Indeed, in a documentary he made, Rather said, "in the absence of any CREDIBLE evidence, we can only..." This fallacy is a betrayal of the legal definition of evidence, with Rather's poor characterization of the word "credible." There is enormous, indeed endless, evidence contradicting the Warren Commission's view, and much of it is certainly credible, including all the evidence of the Commission's own efforts to conduct a dishonest and incomplete investigation and intimidate witnesses into changing their testimony to support the version it wanted. In fact, I consider it Gerald Ford's greatest character flaw that he served on it and backed its conduct and conclusion, a far more disturbing matter than his pardon of Nixon. Whether the evidence to which Rather referred is CONCLUSIVE is another story; that is up to us, the jury. The sort of smugness Rather shows has been characteristic of much of the media, and I do not know all the reasons they behaved as they did. Thus, we needed a more courageous, enterprising person like Oliver Stone to step in and fill the gap -- the overwhelming majority of people believe the Commission got it wrong.
Stone's enlistment of mere hypotheticals, theorized by Garrison (setting aside the final scene--there were moments before) or whoever, has been subjected to unfair, ill-conceived criticism. Most people who knew anything at all about the assassination believed there were problems with the Commission's version before they saw this film, and came out of it with an elaboration and hypothesis, not a mindbender. Even if we concede that some younger viewers knew little about the assassination, the notion of the critics of "JFK" that the film would automatically program their minds is an insult to their intelligence, of the ability of people in general to think and come to their own conclusions. Indeed, no one to whom I have EVER spoken has betrayed a view of events that reflects even most, if not all, of Stone's conclusions. If any programming is called for, it is to program people against the Commission's version, not, as its defenders would wish, against Stone. For no one can be programmed to accept Stone's alternate view.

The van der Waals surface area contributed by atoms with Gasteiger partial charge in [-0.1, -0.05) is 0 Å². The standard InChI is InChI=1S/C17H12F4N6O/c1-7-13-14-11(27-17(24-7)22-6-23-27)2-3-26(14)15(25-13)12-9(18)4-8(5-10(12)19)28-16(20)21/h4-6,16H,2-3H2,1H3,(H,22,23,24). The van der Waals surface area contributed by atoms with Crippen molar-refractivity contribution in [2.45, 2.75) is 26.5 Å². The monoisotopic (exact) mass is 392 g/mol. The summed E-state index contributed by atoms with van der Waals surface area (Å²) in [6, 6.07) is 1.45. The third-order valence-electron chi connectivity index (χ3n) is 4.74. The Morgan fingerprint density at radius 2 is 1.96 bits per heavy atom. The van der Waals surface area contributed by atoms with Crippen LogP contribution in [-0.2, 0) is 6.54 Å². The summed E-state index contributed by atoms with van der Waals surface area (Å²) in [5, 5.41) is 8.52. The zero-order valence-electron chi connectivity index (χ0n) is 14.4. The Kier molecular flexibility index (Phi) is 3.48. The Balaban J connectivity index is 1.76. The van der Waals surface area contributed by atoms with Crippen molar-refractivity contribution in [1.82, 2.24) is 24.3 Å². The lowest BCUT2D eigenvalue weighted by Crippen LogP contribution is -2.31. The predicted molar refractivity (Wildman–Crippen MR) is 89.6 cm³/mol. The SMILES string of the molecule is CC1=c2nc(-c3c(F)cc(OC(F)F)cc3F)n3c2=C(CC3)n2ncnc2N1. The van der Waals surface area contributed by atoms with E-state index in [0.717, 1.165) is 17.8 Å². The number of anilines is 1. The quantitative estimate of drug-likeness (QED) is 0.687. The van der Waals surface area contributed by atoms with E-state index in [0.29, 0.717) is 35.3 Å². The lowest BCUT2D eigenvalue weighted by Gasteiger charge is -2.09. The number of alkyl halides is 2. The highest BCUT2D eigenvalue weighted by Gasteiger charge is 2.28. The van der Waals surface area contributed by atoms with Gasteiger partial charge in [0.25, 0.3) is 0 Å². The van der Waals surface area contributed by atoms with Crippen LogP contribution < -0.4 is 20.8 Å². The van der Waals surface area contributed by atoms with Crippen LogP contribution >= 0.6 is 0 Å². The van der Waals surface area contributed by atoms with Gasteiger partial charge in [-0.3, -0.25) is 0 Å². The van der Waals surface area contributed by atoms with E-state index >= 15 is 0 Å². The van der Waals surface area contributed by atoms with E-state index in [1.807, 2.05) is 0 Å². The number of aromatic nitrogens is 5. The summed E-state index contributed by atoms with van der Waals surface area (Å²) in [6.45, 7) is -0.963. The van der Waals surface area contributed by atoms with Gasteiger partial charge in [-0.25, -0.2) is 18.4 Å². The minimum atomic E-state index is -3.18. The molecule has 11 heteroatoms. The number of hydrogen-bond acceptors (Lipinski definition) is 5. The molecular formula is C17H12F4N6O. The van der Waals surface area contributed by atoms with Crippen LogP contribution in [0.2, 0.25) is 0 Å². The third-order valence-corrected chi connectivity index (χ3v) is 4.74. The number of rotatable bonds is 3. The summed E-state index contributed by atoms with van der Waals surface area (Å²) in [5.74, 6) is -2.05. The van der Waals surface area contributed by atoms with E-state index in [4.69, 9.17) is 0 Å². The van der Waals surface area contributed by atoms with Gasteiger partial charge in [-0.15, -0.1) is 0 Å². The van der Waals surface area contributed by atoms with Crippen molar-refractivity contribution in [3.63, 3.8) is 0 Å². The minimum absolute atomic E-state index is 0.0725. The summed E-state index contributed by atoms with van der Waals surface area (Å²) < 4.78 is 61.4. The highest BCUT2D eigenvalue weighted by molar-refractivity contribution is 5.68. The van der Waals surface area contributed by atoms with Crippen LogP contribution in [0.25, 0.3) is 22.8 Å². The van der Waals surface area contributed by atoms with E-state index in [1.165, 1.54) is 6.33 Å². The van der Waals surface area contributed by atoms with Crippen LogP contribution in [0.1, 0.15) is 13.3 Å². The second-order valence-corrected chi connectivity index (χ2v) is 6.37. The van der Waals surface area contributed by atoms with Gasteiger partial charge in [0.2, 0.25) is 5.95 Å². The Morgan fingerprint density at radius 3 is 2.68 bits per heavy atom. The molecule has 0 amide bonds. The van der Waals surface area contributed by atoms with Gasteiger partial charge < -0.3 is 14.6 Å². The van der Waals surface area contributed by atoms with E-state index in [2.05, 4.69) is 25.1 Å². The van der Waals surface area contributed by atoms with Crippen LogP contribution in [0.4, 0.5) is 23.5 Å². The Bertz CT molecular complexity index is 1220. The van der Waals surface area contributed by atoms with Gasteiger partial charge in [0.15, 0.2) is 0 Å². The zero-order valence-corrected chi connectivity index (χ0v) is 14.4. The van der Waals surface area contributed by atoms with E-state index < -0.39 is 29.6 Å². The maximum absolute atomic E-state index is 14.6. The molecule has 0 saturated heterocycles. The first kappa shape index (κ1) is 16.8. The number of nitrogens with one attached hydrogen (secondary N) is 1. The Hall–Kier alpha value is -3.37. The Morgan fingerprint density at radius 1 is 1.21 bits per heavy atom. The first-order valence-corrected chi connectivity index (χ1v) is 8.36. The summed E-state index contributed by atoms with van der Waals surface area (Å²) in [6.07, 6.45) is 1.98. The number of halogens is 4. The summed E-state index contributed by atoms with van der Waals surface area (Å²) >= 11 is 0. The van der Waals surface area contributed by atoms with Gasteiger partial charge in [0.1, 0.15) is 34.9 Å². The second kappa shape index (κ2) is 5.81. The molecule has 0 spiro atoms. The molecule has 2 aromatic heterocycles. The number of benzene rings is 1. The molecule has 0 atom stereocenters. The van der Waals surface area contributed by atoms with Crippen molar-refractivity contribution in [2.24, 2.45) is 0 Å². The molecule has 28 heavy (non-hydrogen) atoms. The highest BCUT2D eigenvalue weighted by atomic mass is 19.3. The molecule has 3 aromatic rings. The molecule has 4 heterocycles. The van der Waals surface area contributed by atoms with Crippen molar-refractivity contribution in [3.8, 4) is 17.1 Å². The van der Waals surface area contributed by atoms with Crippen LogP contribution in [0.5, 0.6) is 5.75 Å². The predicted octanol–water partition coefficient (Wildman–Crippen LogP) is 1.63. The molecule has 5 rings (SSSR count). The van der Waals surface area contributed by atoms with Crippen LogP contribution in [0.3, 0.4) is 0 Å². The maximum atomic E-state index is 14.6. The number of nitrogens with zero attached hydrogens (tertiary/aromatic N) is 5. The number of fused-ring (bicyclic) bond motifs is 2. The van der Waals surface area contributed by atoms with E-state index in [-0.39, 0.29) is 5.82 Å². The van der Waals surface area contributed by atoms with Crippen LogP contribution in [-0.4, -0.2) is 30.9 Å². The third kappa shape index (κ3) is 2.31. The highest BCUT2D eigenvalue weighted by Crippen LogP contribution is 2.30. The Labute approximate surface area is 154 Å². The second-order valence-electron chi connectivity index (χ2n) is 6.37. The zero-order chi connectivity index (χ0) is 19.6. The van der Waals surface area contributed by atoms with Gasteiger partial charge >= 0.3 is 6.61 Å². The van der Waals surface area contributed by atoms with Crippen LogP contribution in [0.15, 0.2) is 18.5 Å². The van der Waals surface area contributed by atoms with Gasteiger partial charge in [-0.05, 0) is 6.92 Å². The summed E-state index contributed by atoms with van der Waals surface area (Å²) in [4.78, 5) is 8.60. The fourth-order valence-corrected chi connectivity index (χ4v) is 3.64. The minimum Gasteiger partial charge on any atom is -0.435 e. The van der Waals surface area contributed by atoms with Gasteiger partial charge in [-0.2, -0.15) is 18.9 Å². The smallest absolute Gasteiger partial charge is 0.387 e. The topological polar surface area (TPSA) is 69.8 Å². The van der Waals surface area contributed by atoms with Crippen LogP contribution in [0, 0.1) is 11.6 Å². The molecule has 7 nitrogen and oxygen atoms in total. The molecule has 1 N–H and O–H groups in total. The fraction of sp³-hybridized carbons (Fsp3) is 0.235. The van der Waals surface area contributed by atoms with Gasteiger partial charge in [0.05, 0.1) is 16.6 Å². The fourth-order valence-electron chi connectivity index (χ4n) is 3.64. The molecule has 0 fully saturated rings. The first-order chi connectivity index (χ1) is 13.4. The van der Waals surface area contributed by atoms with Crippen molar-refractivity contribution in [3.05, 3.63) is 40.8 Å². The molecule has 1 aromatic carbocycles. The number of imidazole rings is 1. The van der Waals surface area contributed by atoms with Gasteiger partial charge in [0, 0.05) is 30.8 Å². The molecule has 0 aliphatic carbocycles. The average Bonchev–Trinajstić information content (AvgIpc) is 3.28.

OK, some inaccuracies of Stone can be criticized, such as his portrayal of Garrison (All-American Kevin Costner, natch) as a wholesome hero, and the time-between-shots issue (it is now generally conceded that there was enough time, based on all the evidence, for Oswald to have done it, for those who believe he did). Perhaps the speech by David Ferrie never occurred, but it still reflects the widely held view that the CIA and Mafia worked together in this matter. Certainly, many people in the government despised Kennedy, and there were substantially more elements of this hostility than portrayed in the film. Anyway, we can go on and on. The Warren Commission tried to cover up overwhelming evidence that Ruby knew Oswald, that a shot was fired from the grassy knoll, that a dark-skinned man fired shots from the Dallas School Book Depository, and that Officer Tippit was killed by someone other than Oswald (actually, two people). Well, at least some members resisted the single bullet theory (I guess that passes Rather's definition of "credible"), although they ultimately signed the report.
I do not agree with Oliver Stone's specific ultimate conclusion about the central moving force of the assassination. But he has the right to suggest the U.S. government was involved, and many, including myself, think it was involved somehow, but that what is debatable is merely to what extent and how far up. Hats off to Stone for his courage and thoughtfulness in making his necessary statement.
9 out of 10